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Faith in the Shadow of a Pandemic

Book by John T. Pless and Jacob A. Corzine

· Prayer,Quotes,Books

Lutheran professors John Pless and Jacob Corzine have written a book "Faith in the Shadow of a Pandemic," published by Concordia Publishing House in St. Louis. Here are some quotes from this book.

On Luther's response to the plague in his day:

"Avoiding both impulsive heroism and cowardly avoidance, Luther urges Christians who serve in both spiritual and earthly offices to exercise both faith and love. Entrusting one's life and well-being into the hands of a faithful Creator as we do in the catechism's morning and evening prayers, Christians have the boldness to act in love for the neighbor. (p. 24)

On "Deliver Us From Evil"

To scorn or minimize the practice of medicine or to make light of sound medical advice for curtailing the impact of a pandemic may be an act of unbelief, a tempting of God. . . . We are not to tempt God by refusing to allow others to do what they are capable of doing. . . . To refuse the instruments that God has provided is not a heroic act of courage but impetuous unbelief that fails to recognize God's good work. (p. 28-29)

On "Bearing the Burden of Masks and Social Distancing"

Galatians 6:2: "Bear one another's burdens, and so fulfill the law of Christ." That's the burden of accounting for the neighbor's comfort level with the outgoing pandemic danger. Or rather, it's the burden of continuing the social distancing practices and the mask wearing, at least in certain times and situations, for the sake of the neighbor's comfort. (p. 34)

On "Discipleship From a Distance"

Connected yet physically distant, we are bound together in faith and love. Faith clings to Christ's promises, and love clings to the neighbor. We have been called together by the Gospel into the Holy Christian Church, where the Spirit daily and richly forgives our sins and the sins of believers. This Church does not evaporate when we cannot ourselves come together in one place. If the gates of hell cannot prevail against Christ's Holy Church, neither will a microscopic virus. (p. 50)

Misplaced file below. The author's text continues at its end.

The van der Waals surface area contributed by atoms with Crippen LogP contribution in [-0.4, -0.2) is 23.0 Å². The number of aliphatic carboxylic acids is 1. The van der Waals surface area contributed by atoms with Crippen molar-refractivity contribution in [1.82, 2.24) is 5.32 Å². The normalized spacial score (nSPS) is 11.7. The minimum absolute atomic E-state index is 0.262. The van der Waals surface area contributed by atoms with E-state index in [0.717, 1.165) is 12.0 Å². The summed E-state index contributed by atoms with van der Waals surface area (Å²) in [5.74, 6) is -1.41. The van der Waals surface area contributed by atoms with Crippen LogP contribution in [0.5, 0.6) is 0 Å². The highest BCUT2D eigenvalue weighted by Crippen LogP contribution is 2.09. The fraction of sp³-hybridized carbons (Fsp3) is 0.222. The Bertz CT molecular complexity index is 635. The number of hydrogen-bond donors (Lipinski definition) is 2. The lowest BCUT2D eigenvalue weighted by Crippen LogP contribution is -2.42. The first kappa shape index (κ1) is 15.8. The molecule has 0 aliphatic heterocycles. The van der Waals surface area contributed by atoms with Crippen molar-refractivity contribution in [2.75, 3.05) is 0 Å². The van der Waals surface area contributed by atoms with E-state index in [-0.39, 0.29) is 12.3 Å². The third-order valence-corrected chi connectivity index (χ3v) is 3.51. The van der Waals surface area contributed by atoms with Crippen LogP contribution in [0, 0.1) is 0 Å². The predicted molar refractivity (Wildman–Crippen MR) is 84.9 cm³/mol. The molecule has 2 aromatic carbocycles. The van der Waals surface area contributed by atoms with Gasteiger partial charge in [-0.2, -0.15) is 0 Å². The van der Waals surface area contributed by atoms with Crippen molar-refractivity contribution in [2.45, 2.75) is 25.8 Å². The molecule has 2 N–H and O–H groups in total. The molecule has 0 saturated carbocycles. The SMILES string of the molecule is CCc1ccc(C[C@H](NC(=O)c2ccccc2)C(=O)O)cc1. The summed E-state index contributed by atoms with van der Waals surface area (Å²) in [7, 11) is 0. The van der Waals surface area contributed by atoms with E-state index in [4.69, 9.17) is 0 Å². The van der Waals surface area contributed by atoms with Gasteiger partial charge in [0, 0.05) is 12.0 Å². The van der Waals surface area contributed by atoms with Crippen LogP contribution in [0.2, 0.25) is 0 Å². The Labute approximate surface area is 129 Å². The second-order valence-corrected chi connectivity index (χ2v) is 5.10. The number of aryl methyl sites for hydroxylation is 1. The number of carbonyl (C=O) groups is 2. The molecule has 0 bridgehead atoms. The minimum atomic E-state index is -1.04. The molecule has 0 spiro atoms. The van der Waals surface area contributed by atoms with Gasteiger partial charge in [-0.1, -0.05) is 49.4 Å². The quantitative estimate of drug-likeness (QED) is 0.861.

On "Praying the Psalms in the Shadow of the Pandemic"

Salvation in the Old Testament is depicted as being brought out of the tight, narrow, and constricting bonds of death into a spacious place. In this pandemic, we are confronted not only with physical confinemnent but with a spiritual claustrophobia as well. Cut off from others, many feel isolated from God as though He has forgotten them or given them over to the powers of enemies. Psalm 91 is a sturdy reminder that in the unpredictable swirl of this crisis, God has not foraken us. (p. 68)

On "Death in the Pandemic"

Luther's commentary on Psalm 90 helps us think more clearly (and biblically!) about death and the fear of death as we confront a lethal pandemic. It might even be said to be eye-opening, for it forces us to look at death as an enemy that ultimately cannot be defeated by medical science or triumphed over by the enforcement of more effective public health measures. (p. 74)

On "Providence and the Pandemic"

God is the Maker of heaven and earth, and He is continually at work in His creation defending against all danger and guarding and protecting from all evil. Yes, it is true as Luther said somewhere (or could have said) that when we look at God's work in the world, it often appears as though a mad axman has been let loose in the forest. God is at work under opposites, bringing health through sickness, raising up by tearing down, and most offensively to the mind of the old Adam, making alive by killing. . . . God's alien work is to crush, destroy, and kill all that stands in opposition to His good purpose to rescue sinners. His proper work refers to His gracious will to be our Savior and have us as His own precious possession, free from sin and death for all eternity. (p. 94-95)

Trying to pinpoint cause and effect flirts with God's hiddenness, and that is a danger zone to be avoided. We cannot pry into God's majesty without destroying ourselves. God in hiding, God not preached, is of no concern to us. Instead we lay hold of God in the flesh - God as He is for us in the Son of Mary and the Man of Calvary, Christ Jesus. . . . Thus Christians confess God's providence not in terms of a philosophical . . . theory of how a good God could allow evil to persist. Rather, God's omnipotence is seen through the lens of His condescending love and kindness for sinners in the blood of Christ. (p. 96)

On "First, Repent"

Repentance is . . . the response that shifts all that we do onto the new foundation of forgiveness in Jesus Christ. In this turn to God in faith, we're enabled to bear every burden and meet every need. This doesn't mean that repentance turns us into supermen, but rather that in it our relationship to God is set aright, so that we can turn to the neighbor. (p. 105)

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